If nothing else, it could be the villains themselves. Cheetah is too intent on killing Wonder Woman. Scarecrow and Clayface are chased off too easily. Brainiac and Luthor are trying to one-up the other. And that look that Bizarro gave Luthor after he told the group, but looking directly at the creature, “You don’t deserve to live.” — at first I thought it was anger coming from Bizarro, but looking at it again in two different panels, it seems to be the look of a child who has disappointed his father, again. Will that ultimately turn Bizarro against Luthor?

What was not disappointing were some of the smaller scenes. For example, when Dinah realizes why Ollie had the earplugs in and says, “The wig …? And you thought …? That’s why you …?” In fact, this is a scene that pays off from last issue, because when Ollie thought “Dinah” wanted to cosplay, he reached for something on his nightstand and I could not tell what they were (some odd prophylactic?). There were a couple scenes in the batcave: 1) After Batman chastises Billy for shazaming the lightning in a cave, Billy tells him it’s magic lightning, and Batman, somewhat uncharacteristically sarcastic responds, “Oh, magic lightning. That makes it okay, then.” 2) Batman then turns his ire on Superman: “How could do this, Superman? You brought a child into the cave.” Superman, taking on the persona of Alfred, cheekily tells the dark knight detective, “Should I tell Robin?” :D

Also great was the splash page of Captain Marvel arriving to save Superman. Then there’s a two-page spread of the batcave, showing a 1989 Batman film look to the batmobile and batboat. Plus, the “original” bat-man costume worn by Thomas Wayne (as seen in Detective Comics #235) is shown prominently in the foreground — I love artistic touches like that. Finally, Ross gives us another two-page spread in this issue of Superman clocking Batman — you can even see spittle and blood!

The issue ends with a great line: Superman tells Marvel, “You going to have to throw me into the sun.” I can’t wait to see how this plays out.

Private Files

Superman’s entry is odd for a couple reasons. Batman’s observation that Kal-El’s adoption is perhaps what “formed his primary sense of hope” despite what he lost as the last son of Krypton. Yet, the picture Ross chose to represent Superman is one of almost menace —  immense power, certainly. He also points out the duality of his friend. When referring to how bullets bounce off of Superman, his response is “Not like us. Not like the people of Earth,” accentuating the alieness. Later he writes, “While his physiology makes him an alien, he is a human, almost frustratingly so.” What about Superman’s humanity frustrates Batman? I’d love for this to be explored more.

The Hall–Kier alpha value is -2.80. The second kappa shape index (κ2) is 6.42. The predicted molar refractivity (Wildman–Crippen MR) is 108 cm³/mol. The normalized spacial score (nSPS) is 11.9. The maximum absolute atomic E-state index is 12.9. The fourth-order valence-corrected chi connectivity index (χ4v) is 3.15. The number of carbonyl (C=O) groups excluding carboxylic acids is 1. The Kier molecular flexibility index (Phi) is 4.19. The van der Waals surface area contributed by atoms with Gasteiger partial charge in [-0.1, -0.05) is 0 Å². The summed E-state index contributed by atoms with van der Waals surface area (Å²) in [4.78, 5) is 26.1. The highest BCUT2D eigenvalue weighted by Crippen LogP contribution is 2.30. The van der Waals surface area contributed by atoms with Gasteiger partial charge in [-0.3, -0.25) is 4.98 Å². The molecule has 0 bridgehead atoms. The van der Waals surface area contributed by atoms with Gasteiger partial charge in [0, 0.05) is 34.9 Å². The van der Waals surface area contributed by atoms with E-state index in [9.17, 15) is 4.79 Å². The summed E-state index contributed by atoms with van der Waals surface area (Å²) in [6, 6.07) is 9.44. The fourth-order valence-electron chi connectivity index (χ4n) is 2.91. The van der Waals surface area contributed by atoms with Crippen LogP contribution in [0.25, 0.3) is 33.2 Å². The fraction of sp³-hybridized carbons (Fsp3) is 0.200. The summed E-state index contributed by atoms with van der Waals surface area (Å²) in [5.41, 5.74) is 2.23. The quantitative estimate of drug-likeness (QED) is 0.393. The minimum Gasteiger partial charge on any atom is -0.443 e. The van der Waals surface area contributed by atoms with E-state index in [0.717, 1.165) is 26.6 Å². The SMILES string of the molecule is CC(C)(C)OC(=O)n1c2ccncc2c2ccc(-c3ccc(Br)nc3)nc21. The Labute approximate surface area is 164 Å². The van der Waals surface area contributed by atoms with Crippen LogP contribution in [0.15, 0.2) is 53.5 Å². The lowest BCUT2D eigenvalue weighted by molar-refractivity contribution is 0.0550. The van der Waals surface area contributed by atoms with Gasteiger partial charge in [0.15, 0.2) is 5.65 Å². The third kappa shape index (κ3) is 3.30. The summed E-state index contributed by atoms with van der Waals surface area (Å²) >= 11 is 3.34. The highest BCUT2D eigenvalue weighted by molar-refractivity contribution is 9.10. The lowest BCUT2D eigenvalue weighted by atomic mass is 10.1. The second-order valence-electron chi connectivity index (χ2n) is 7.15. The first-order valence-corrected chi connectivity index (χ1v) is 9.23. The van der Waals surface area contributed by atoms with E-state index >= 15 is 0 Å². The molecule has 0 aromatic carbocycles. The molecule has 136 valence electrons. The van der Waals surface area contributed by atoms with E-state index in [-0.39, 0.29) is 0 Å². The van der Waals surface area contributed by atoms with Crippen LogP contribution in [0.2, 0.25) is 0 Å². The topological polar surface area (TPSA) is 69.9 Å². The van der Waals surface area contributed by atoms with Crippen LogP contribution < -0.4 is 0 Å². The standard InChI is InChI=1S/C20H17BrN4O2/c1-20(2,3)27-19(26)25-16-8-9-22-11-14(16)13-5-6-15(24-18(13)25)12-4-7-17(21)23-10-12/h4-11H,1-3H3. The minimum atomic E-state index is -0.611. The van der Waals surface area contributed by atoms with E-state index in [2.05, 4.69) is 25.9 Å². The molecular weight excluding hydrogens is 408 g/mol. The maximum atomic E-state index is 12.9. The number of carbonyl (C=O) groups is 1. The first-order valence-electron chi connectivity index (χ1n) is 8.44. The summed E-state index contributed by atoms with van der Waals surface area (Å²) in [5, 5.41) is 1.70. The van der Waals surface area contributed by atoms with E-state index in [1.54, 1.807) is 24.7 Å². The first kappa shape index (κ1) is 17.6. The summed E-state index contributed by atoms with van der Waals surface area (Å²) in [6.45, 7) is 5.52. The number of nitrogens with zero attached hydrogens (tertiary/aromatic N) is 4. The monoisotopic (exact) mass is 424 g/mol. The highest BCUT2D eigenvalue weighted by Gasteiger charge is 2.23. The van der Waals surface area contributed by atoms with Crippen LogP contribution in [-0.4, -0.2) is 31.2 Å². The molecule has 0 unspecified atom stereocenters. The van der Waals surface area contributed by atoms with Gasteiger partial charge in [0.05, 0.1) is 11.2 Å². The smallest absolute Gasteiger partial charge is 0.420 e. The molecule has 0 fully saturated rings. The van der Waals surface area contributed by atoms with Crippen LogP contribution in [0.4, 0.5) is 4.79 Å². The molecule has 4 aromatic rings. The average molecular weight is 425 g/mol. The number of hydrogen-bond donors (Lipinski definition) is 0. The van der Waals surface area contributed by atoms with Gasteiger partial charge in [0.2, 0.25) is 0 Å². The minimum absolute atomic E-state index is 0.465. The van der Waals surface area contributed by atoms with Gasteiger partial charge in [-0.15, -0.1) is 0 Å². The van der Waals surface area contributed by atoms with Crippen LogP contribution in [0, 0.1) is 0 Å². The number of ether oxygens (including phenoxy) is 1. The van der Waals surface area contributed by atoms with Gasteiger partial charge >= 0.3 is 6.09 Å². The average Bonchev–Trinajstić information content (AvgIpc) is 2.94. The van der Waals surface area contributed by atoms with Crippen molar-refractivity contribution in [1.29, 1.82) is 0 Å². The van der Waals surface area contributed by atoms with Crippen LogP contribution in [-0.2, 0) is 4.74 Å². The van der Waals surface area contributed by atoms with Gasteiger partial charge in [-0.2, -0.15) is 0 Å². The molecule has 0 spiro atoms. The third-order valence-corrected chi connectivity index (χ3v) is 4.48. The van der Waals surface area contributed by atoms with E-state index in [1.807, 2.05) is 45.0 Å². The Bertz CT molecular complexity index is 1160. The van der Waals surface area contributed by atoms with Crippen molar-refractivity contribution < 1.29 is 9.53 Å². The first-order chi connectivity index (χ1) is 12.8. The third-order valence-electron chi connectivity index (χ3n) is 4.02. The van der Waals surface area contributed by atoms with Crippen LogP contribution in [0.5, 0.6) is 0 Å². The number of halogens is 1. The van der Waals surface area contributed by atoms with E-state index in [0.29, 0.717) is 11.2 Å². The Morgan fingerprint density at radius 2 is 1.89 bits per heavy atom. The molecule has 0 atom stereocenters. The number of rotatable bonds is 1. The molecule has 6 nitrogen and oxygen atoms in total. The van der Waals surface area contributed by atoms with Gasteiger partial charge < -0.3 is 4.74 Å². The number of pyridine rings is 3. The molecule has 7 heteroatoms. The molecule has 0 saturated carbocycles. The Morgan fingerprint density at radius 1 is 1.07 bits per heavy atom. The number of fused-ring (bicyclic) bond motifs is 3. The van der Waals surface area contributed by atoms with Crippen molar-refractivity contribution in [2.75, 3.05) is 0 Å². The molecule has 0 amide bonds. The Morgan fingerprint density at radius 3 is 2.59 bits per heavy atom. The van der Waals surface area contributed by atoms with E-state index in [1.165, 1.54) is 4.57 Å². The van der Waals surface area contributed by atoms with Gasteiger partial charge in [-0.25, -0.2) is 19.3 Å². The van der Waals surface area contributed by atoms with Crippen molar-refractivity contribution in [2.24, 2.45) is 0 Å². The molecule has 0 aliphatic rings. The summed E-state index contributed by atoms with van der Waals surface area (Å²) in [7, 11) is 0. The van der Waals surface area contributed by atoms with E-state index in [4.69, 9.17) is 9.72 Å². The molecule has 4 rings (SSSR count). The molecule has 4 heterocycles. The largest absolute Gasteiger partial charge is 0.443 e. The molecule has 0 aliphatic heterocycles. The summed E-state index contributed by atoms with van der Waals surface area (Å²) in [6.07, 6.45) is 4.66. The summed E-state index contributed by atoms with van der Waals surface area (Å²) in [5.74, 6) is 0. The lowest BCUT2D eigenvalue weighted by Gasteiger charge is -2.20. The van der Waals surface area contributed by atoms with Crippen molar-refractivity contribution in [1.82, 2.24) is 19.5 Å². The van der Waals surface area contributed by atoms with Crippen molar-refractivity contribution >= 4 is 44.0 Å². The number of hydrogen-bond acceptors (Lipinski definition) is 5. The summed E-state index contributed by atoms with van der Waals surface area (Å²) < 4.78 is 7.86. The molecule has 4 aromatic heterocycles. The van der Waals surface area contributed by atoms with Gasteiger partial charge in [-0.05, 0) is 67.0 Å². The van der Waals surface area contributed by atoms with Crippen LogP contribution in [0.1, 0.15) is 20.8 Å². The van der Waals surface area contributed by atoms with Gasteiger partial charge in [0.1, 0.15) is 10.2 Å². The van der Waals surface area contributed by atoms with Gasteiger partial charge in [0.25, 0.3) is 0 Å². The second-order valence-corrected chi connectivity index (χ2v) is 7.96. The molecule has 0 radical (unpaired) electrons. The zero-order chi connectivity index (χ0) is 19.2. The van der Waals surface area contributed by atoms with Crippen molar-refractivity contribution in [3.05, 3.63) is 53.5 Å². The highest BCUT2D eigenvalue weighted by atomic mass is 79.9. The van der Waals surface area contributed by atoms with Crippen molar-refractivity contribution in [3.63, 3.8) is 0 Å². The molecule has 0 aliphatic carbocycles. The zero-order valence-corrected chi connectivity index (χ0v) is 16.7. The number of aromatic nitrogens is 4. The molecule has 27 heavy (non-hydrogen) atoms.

The entry for Cheetah is less interesting to me for her character than it is about Batman’s observation about himself in it. “It is a curse to be raised among the wealthy,” he writes.

When I consider who I might have been, who I might have become if things had been different, I am almost grateful for this life I live. Not for what happened to make me what I am, but for what I may have been saved from.

Ignoring the “curse” of being wealthy comment, the idea that Bruce Wayne would have been someone completely different if not for the murder of his parents has been explored elsewhere to varying degrees (most recently, in my reading, in the wonderful “Archive of Worlds” story starting in Batman/Superman vol 2 #16).

I really like the bit of humor that comes out in these private files, because for Wonder Woman, Batman notes that sometimes Diana tries to hide her identity as Diana Prince,  “if such a thing were possible”. I think that many Wonder Woman fans, after the New 52 title by Cliff Chiang and Brian Azzarello, would also agree with this comment: “It is a mistake many make to categorize her as a warrior.” This next comment seems to me to be more of Alex Ross’ (or perhaps Jim Krueger’s?) point of view: “it is easy to see why popular speculation would see her as a possible mate for Superman.” But then, illogically, Batman says that she knows “too well the role we have chosen,” and “that we cannot risk loved ones,” yet, there’s Steve Trevor in her life …?

In Poison Ivy’s entry, Batman is most blunt: “Pamela Isley is insane.” He also notes that because “she commands and is capable of manipulating the very life form necessary for every creature on Earth to breathe,” it makes her one of the most dangerous villains. This is an aspect I don’t think has been explored? Finally, the black and white pencil sketch Ross did of Ivy is perhaps even more beautiful than the color portraits of Superman and Wonder Woman.